Class Struggle

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Introduction
Class struggle is the active expression of a theoretical class conflict looked at from any kind of socialist perspective. Karl Marx and Friedrich Engels, leading ideologists of communism, wrote "The history of all hitherto existing society is the history of class struggle”. Marx’s notion of class has nothing to do with social class in the sociological sense of upper, middle and lower classes (which are often defined in terms of quantitative income or wealth). Instead, in an age of capitalism, Marx describes an economic class. Membership in a class is defined by one's relationship to the means of production, i.e., one's position in the social structure that characterizes capitalism. Marx talks mainly about two classes that include the vast majority of the population, the proletariat and the bourgeoisie. Other classes such as the petty bourgeoisie share characteristics of both of these main classes. Main class struggle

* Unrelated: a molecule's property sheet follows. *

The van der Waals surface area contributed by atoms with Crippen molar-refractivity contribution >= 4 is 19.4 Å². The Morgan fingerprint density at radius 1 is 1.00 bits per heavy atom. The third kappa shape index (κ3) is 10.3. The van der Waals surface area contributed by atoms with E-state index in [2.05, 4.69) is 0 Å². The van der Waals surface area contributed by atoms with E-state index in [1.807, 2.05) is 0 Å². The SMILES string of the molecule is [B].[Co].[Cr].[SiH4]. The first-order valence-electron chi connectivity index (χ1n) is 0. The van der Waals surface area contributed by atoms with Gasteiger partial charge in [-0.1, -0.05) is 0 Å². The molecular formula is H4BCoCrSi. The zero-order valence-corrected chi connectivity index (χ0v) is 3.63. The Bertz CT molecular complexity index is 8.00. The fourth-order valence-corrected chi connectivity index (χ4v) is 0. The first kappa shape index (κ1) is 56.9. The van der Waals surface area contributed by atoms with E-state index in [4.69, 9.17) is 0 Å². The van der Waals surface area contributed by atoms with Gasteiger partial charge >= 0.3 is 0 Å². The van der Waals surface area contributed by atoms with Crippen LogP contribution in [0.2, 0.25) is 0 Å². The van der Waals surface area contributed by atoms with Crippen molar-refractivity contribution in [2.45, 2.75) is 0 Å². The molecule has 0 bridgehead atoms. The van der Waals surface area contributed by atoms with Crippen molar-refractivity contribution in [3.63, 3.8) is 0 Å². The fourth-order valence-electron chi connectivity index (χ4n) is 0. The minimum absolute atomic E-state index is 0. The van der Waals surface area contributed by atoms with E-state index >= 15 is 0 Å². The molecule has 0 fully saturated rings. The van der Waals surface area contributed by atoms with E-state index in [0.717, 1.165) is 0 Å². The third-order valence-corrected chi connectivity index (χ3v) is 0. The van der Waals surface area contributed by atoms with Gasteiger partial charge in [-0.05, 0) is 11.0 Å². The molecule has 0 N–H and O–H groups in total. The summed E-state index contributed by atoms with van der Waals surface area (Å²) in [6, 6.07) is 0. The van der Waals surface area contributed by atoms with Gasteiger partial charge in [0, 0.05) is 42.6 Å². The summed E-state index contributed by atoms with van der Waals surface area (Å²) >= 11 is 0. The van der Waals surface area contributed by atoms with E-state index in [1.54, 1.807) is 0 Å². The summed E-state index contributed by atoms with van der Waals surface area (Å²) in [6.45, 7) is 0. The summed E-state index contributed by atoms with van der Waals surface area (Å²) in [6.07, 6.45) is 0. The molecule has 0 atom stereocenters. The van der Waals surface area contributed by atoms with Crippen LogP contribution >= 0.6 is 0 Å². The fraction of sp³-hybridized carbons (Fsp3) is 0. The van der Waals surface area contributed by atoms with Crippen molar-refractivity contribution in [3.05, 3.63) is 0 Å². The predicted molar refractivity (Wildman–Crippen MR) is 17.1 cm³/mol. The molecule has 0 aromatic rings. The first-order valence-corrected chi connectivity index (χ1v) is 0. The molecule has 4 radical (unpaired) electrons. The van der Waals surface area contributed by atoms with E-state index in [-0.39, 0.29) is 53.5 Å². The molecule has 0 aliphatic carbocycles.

Marxist analysis of society identifies two main social groups: * Labour (the proletariat or workers) includes anyone who earns their livelihood by selling their labor power and being paid a wage or salary for their labor time. They have little choice but to work for capital, since they typically have no independent way to survive. * Capital (the bourgeoisie or capitalists) includes anyone who gets their income not from labor as much as from the surplus value they appropriate from the workers who create wealth. The income of the capitalists, therefore, is based on their exploitation of the workers (proletariat). What Marx points out is that members of each of the two main classes have interests in common. These class or collective interests are in conflict with those of the other class as a whole. This in turn leads to conflict between individual members of different classes.An example of this would be a factory producing a commodity, such as the manufacture of widgets (a standard imaginary commodity in economics books). Some of the money received from selling widgets will be spent on things like raw materials and machinery (constant capital) in order to build more widgets. Similarly, some money – variable capital – is spent on labor power. The capitalist would not be in business if not for the surplus value, i.e., the money received from selling the widgets beyond that spent on constant and variable capital. The amount of this surplus value – profits, interest, and rent – depends on how much labor workers do for the wages or salaries they are paid, as well as the amount of income generated from the sale of the product.Not all class struggle is violent or necessarily radical (as with strikes and lockouts). Class antagonism may instead be expressed as low worker morale, minor sabotage and pilferage, and individual workers' abuse of petty authority and hoarding of information. It may also be expressed on a larger scale by support for socialist or populist parties. On the employers' side, the use of union-busting legal firms and the lobbying for anti-union laws are forms of class struggle.Not all class struggle is a threat to capitalism, or even to the authority of an individual capitalist. A narrow struggle for higher wages by a small sector of the working-class (what is often called "economism") hardly threatens the status quo. In fact, by applying "craft union" tactics of excluding other workers from skilled trades, an economistic struggle may even weaken the working class as a whole by dividing it. Class struggle becomes more important in the historical process as it becomes more general, as industries are organized rather than crafts, as workers' class consciousness rises, and as they self organize away from political parties. Marx referred to this as the progress of the proletariat from being a class "in itself" (a position in the social structure) to being one "for itself" (an active and conscious force that could change the world). Marx thought that this conflict was central to the...
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